COVID-19 Deaths Linked to Restrictions Stringency Lag: A G7 and Global Analysis, Implications for Public Policy

  • Marcella Lucchetta, Department of Economics, University Ca’ Foscari, Venice, Italy
  • Lois Tullo, Schulich School of Business, York University, Toronto, Canada; Executive in Residence, Global Risk Institute, Toronto, Canada
Computer generated image of coronavirus.

Executive Summary

By Lois Tullo

The Delta plus and Lambda variants increased transmissibility and breakthrough cases has highlighting potential vaccine resistance. This increases the urgency for policymakers to understand and immediately enforce regulations through reducing the stringency lag of their policies. This recommendation is supported by restriction stringency lag research focused on the G7 countries, with data from 184 countries that confirmed that after an increase in restrictions, there was an increase in new COVID-19 deaths.

COVID-19 cases and deaths have started to climb in Canada and globally due to the Delta Variant. Governments are again having to
re-examine the need for implementing restrictions including face covering, indoor gatherings, business, and school reopening, etc.

Public policy can be informed from the research results of the G7 countries, from the analysis of daily data from 184 countries of the world during the COVID-19 epidemic. To understand the influences on number of deaths by country, the analysis reveals that per capita income was significantly positively correlated with mortality from COVID-19. This suggests that the epidemic first hit rich countries the hardest through the correlation to the human development index. This finding was contrary to what was predicted by the Global Health Security Index on pre-pandemic preparedness. Within affluent countries, deaths and cases were higher among socio-economic challenged populations. This was supported by the number of deaths that are positively influenced by the GINI index that is an indicator of disparity of income and wealth.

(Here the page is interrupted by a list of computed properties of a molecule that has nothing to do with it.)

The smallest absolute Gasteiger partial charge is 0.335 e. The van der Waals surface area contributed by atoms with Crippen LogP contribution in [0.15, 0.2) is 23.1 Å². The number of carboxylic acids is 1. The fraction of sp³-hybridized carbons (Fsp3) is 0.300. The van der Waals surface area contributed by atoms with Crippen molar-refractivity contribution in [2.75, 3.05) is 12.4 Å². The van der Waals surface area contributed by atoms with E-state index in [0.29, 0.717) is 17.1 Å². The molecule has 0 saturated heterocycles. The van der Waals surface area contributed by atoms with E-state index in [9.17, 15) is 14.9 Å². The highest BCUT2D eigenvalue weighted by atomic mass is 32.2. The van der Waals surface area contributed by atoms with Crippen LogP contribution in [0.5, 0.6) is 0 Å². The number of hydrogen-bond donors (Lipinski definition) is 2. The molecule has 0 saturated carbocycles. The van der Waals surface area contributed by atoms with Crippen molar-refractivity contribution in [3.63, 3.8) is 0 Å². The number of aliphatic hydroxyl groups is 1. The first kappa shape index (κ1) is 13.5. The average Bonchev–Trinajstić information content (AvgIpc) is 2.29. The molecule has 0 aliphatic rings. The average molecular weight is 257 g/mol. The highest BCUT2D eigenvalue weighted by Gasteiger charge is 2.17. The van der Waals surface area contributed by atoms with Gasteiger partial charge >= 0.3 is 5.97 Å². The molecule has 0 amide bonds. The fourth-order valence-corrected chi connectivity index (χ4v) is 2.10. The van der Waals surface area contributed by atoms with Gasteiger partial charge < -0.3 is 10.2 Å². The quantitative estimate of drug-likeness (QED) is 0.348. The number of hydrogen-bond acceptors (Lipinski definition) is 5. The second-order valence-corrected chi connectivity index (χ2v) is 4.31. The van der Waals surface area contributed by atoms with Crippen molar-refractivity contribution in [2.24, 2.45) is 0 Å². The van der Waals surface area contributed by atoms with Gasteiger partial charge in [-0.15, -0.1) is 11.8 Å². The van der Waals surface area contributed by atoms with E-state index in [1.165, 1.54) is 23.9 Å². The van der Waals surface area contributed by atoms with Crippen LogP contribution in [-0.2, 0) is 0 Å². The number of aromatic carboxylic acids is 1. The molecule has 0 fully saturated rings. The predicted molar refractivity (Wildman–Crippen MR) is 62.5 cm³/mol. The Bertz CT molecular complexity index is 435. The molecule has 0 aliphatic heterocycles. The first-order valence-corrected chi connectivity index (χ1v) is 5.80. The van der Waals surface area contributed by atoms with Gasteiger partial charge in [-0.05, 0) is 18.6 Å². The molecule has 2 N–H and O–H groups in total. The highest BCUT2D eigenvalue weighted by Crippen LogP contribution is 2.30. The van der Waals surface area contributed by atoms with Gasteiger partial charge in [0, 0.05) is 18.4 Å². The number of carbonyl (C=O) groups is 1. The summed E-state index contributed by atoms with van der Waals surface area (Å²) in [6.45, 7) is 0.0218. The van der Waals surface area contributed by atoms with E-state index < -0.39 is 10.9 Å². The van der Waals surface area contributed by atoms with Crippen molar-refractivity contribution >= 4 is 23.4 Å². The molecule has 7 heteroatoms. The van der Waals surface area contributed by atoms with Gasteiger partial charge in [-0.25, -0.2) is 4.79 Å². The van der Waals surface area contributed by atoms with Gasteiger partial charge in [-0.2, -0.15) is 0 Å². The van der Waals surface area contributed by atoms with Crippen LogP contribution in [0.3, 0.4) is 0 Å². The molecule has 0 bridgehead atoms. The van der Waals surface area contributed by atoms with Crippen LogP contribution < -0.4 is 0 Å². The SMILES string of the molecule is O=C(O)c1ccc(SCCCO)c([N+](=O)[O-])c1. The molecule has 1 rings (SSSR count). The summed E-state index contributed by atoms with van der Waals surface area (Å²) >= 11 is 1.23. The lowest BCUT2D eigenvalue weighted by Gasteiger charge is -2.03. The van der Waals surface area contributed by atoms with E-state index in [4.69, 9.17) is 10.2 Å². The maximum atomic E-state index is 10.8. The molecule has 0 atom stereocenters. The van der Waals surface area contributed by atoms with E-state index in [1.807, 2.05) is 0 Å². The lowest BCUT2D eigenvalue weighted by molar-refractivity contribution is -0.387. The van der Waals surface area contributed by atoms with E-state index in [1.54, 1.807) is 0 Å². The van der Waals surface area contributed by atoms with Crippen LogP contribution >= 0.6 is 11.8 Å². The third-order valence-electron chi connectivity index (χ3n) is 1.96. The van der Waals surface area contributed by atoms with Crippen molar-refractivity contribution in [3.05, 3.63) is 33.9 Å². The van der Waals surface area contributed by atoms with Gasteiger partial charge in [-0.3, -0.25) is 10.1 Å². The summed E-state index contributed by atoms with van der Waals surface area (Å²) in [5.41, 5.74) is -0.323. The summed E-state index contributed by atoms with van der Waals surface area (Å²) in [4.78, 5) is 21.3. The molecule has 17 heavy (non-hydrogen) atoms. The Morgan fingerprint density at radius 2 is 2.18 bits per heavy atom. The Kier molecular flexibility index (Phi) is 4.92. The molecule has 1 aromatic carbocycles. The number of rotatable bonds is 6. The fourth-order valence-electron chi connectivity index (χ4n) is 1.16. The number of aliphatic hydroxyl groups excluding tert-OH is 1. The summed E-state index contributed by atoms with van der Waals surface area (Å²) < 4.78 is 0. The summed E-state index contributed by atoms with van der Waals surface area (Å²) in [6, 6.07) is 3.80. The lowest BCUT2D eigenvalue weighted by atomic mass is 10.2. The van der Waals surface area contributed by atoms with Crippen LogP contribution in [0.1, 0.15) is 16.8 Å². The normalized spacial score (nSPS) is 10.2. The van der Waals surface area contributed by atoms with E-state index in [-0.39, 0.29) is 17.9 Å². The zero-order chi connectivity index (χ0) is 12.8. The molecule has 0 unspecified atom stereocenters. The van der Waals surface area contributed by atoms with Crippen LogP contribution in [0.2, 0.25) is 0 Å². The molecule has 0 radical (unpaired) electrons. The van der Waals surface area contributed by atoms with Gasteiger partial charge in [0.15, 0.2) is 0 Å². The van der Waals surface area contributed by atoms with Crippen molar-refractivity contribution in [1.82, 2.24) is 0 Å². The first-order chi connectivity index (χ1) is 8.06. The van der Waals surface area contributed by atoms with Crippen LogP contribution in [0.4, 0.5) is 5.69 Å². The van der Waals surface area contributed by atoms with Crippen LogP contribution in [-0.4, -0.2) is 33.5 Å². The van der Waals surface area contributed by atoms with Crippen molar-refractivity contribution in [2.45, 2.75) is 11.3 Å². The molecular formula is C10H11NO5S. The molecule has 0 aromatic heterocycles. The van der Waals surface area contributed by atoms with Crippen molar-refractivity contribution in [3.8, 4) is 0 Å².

The research indicates that after an increase in restrictions, there is an increase in new COVID-19 deaths and cases. This along with the finding on the stringency index, correlated with the stringency lag, point to the effectiveness of policies being negatively correlated due to a lag in implementation and partial application. Moreover, the uncertainty or the variability of the stringency index has a negative impact on mortality.

The “Power Distance” by was used to understand individual’s reaction to restrictions indicated by the stringency index and the stringency lag, COVID-19 death numbers were also found to be positively influenced by a countries’ “Power Distance”. These findings are key to improve policy management of the virus.